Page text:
of the reconstruction, and those whose interpersonal
skills are better developed may often help coordinate
the group's interaction.
There are a number of ways of
using diversity to facilitate each student being
a helper (the star) in their group, rather than
always being the one receiving help from their
more proficient partners. One, we can use a range
of topics, striving in particular to read texts
on topics which less proficient students know
about. Two, students can create visuals to illustrate
their text reconstructions (Variation D). In this
way, those students whose illustration skills
are currently better than their literacy skills
have a chance to shine.
6. Thinking Skills.
The definition of literacy has been expanded beyond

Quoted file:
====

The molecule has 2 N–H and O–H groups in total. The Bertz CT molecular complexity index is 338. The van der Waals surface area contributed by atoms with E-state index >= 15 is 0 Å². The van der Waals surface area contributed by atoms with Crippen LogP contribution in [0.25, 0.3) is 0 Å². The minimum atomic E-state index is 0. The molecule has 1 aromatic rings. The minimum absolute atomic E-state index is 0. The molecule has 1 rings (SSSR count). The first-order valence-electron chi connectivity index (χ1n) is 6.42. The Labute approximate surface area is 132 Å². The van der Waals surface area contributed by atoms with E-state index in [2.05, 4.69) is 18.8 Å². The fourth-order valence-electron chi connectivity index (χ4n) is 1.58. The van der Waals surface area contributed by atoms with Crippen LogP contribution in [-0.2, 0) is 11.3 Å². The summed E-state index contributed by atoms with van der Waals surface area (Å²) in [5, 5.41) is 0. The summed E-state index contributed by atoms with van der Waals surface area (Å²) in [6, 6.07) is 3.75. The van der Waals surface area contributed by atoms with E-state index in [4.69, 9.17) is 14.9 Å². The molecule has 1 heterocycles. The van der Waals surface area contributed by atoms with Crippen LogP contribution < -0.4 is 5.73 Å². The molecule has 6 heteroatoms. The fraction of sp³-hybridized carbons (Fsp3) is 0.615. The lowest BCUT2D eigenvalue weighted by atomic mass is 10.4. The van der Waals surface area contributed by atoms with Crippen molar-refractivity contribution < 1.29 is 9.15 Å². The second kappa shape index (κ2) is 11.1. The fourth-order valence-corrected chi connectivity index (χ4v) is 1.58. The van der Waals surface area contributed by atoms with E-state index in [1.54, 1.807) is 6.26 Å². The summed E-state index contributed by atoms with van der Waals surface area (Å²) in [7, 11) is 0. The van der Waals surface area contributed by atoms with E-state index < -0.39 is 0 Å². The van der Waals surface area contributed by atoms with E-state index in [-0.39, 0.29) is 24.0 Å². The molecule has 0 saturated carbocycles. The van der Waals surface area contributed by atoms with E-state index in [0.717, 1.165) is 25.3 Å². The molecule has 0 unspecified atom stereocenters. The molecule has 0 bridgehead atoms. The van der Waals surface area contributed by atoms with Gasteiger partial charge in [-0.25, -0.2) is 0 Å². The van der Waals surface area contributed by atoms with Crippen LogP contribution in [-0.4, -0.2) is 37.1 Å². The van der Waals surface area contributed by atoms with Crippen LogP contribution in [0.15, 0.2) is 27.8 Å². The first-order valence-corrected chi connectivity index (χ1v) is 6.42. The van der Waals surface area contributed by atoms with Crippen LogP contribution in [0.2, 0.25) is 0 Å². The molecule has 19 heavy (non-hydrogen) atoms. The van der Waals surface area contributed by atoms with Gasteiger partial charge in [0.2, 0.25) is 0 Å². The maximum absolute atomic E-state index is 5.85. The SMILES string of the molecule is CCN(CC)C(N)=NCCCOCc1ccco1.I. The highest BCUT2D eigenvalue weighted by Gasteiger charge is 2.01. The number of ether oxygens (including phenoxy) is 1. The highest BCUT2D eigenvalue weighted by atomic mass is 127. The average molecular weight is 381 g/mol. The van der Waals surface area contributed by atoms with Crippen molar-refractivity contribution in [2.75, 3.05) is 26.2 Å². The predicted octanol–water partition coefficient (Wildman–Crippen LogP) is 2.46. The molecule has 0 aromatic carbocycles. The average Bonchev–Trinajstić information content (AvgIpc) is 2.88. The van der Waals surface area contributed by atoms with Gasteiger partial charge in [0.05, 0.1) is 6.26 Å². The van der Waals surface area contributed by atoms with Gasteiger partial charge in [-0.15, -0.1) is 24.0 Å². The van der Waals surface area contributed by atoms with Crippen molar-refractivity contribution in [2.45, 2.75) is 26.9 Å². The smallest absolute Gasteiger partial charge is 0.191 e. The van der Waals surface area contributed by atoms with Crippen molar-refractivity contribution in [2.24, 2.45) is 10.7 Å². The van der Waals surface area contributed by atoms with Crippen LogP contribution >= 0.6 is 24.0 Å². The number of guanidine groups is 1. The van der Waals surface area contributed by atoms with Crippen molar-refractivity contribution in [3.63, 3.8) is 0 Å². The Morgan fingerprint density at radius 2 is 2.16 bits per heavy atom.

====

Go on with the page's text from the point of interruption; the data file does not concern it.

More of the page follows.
being able to read and write to also being able
to think critically about what is read and about
how to best frame what is written. The discussion
that takes place during Step 4 of dictogloss provides
learners with chances to use thinking skills as
they challenge, defend, learn from, and elaborate
on the ideas presented during collaboration on
the reconstruction task. Thinking skills also
come into play in Step 5 as students analyze their
reconstructed text in relation to the original.
We can challenge students' skill at identifying
main ideas by asking them to write summaries rather
than text reconstructions (Variation E) and to
elaborate on the texts read (Variation F).
7. Alternative Assessment.
Assessment measures in second language education
have been criticized for a focus on measuring
language acquisition out of context, e.g., by
testing proficiency via single words or isolated
sentences rather than whole texts (Omaggio Hadley,
2001). In response to these criticisms, a range
of more context-based alternative assessment procedures
have been developed, including think aloud (Block,
1992), peer critique (Ghaith, 2002), portfolios
(Pierce & O'Malley, 1992), and dialogue journals
Dictogloss offers a context-rich
method of assessing how much students know about